[13] P. Kazienko, E. Lughofer, and B. Trawinski, "Hybrid and ensemble methods in machine learning," Published in Journal of Universal Computer Science, vol. 19, no. 4, pp. 457-461, 2013.

[14] R. Fuller, "Introduction to neuro-fuzzy systems," in Advances in Intelligent and Soft Computing, vol. 2, Springer Science & Business Media (2013), 2013.

[15] O. Geman, "Parkinson's disease assessment using fuzzy expert system and nonlinear dynamics," Advances in Electrical and Computer Engineering, vol. 13, no. 1, pp. 41-46, 2013.

[16] J. C. Obi and A. A. Imainvan, "Decision support system for the intelligent identification of Alzheimer using neuro fuzzy logic," International Journal on Soft Computing (IJSC), vol. 2, no. 2, pp. 25-38, 2011.

[17] S. Iram, P. Fergus, D. Al-Jumeily, A. Hussain, and M. Randles, "A classifier fusion strategy to improve the early detection of neurodegenerative diseases," International Journal of Artificial Intelligence and Soft Computing (IJAISC), vol. 5, no. 1, pp. 23-44, 2015.

[18] Z. J. Viharos and K. B. Kis, "Survey on neuro-fuzzy systems and their applications in technical diagnostics and measurement," Measurement, vol. 67, pp. 126-136, 2015.

[19] I. Chiuchisan and O. Geman, "An approach of a decision support and home monitoring system for patients with neurological disorders using internet of things concepts," WSEAS Transactions on Systems, vol. 13, pp. 460-469, 2014.

[20] G. Yang, Y. Lin, and P. Bhattacharya, "Multimodality inferring of human cognitive states based on integration of neuro-fuzzy network and information fusion techniques," EURASIP Journal on Advances in Signal Processing, vol. 2008, no. 1, article 371621, 2007.

[21] G. Sateesh Babu and S. Suresh, "Parkinson's disease prediction using gene expression--a projection based learning metacognitive neural classifier approach," Expert Systems with Applications, vol. 40, no. 5, pp. 1519-1529, 2013.

[22] O. Geman, "Towards an inclusive Parkinson's screening system," in 2014 18th International Conference on System Theory, Control and Computing (ICSTCC), pp. 470-475, Sinaia, Romania, 2014.

[23] G. R. Ramani and G. Sivagami, "Parkinson disease classification using data mining algorithms," International Journal of Computer Applications, vol. 32, no. 9, pp. 17-22, 2011.

[24] I. Rustempasic and M. Can, "Diagnosis of Parkinson's disease using fuzzy c-means clustering and pattern recognition," Southeast Europe Journal of Soft Computing, vol. 2, pp. 42-49, 2013.

[25] J. Gelsvartas, R. Simutis, and R. Maskeliunas, "User adaptive text predictor for mentally disabled Huntington's patients," Computational Intelligence and Neuroscience, vol. 2016, Article ID 3054258, 6 pages, 2016.

[26] A. Lauraitis and R. Maskeliunas, "Investigation of predicting functional capacity level for Huntington disease patients," in Information and Software Technologies. ICIST 2017. Communications in Computer and Information Science, R. Damasevicius and V. Mikasyte, Eds., vol. 756, pp. 142-149, Springer, Cham, 2017.

[27] I. Shoulson and S. Fahn, "Huntington disease: clinical care and evaluation," Neurology, vol. 29, no. 1, pp. 1-3, 1979.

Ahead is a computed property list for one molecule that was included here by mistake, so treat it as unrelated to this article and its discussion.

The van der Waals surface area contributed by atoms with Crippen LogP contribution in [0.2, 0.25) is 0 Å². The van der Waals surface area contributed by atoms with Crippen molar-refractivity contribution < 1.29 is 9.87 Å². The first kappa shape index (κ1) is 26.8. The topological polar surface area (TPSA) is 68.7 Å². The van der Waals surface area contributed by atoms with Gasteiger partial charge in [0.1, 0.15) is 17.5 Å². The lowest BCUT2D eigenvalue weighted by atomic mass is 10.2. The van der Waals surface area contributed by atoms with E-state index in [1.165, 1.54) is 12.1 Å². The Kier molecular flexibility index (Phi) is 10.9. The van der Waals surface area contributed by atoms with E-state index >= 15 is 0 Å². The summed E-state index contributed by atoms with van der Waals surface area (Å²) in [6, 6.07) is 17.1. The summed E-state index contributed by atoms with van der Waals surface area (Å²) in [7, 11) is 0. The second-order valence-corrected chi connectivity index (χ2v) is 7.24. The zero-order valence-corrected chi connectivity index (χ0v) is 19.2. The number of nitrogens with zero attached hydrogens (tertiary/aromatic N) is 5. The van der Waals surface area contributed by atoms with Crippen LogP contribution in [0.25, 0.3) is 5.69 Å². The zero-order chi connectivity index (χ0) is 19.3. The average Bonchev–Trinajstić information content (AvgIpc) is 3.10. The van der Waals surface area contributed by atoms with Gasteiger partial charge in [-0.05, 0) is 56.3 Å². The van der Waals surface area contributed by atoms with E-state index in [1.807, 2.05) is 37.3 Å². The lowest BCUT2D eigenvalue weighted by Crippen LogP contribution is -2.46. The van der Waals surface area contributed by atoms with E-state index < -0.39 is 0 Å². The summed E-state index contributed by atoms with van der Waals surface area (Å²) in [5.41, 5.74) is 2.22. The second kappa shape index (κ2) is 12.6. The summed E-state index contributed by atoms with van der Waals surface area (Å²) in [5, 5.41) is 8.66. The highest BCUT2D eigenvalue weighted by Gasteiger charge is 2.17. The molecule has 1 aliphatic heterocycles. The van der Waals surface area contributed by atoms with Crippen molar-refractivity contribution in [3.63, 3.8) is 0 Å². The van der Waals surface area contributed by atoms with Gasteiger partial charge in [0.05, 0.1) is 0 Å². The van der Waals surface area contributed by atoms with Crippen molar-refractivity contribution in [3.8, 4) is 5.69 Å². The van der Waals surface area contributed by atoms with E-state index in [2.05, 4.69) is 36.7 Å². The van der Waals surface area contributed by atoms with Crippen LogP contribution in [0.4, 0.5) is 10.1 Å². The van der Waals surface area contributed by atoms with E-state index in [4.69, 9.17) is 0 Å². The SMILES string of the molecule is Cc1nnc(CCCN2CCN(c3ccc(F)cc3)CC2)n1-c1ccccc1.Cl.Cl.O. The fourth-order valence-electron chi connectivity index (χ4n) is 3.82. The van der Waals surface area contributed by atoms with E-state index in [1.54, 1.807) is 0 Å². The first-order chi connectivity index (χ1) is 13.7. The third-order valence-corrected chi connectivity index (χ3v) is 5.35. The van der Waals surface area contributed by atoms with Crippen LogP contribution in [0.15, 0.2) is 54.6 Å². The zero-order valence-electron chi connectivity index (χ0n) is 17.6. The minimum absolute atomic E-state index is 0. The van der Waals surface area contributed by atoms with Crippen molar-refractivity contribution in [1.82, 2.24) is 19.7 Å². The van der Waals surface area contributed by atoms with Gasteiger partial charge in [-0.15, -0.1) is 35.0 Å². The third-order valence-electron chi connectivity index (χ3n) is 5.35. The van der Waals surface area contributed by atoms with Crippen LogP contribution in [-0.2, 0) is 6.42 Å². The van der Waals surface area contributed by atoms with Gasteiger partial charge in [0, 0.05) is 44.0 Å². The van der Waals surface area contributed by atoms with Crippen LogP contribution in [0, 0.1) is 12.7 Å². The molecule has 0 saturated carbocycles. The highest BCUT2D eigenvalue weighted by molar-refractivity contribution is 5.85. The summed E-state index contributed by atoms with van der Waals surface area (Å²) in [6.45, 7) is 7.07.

[28] S. Gustavsson, B. Fagerberg, G. Sallsten, and E. M. Andersson, "Regression models for log-normal data: comparing different methods for quantifying the association between abdominal adiposity and biomarkers of inflammation and insulin resistance," International Journal of Environmental Research and Public Health, vol. 11, no. 12, pp. 3521-3539, 2014.

[29] H.-Y. Kim, "Statistical notes for clinical researchers: assessing normal distribution (2) using skewness and kurtosis," Restorative Dentistry & Endodontics, vol. 38, no. 1, pp. 52-54, 2013.

[30] D. E. Rumelhart, G. E. Hinton, and R. J. Williams, "Learning representations by back-propagating errors," Nature, vol. 323, no. 6088, pp. 533-536, 1986.

[31] A. Waibel, T. Hanazawa, G. Hinton, K. Shikano, and K. J. Lang, "Phoneme recognition using time-delay neural networks," IEEE Transactions on Acoustics Speech and Signal Processing, vol. 37, no. 3, pp. 328-339, 1989.

[32] S. Goyal and G. K. Goyal, "Cascade and feedforward backpropagation artificial neural network models for prediction of sensory quality of instant coffee flavored sterilized drink," Canadian Journal on Artificial Intelligence, Machine Learning and Pattern Recognition, vol. 2, no. 6, pp. 78-82, 2011.

[33] S. Billings, Nonlinear System Identification: NARMAX Methods in the Time, Frequency, and Spatio-Temporal Domains, Wiley, Chichester, UK, 2013.

[34] J. L. Elman, "Distributed representations, simple recurrent networks, and grammatical structure," Machine Learning, vol. 7, no. 2-3, pp. 195-225, 1991.

[35] C. Goller and A. Kuchler, "Learning task-dependent distributed representations by backpropagation through structure," in Neural Networks, 1996, IEEE International Conference on, vol. 1, pp. 347-352, Washington, DC, USA, 1996.

[36] D. F. Specht, "A general regression neural network," IEEE Transactions on Neural Networks, vol. 2, no. 6, pp. 568-576, 1991.

Andrius Lauraitis (iD), (1) Rytis Maskeliunas (iD), (2) and Robertas Damasevicius (iD) (3)

(1) Department of Multimedia Engineering, Kaunas University of Technology, Studentp 50, Kaunas, Lithuania

(2) Center of Real Time Computing Systems, Kaunas University of Technology, K. Barsausko 59, Kaunas, Lithuania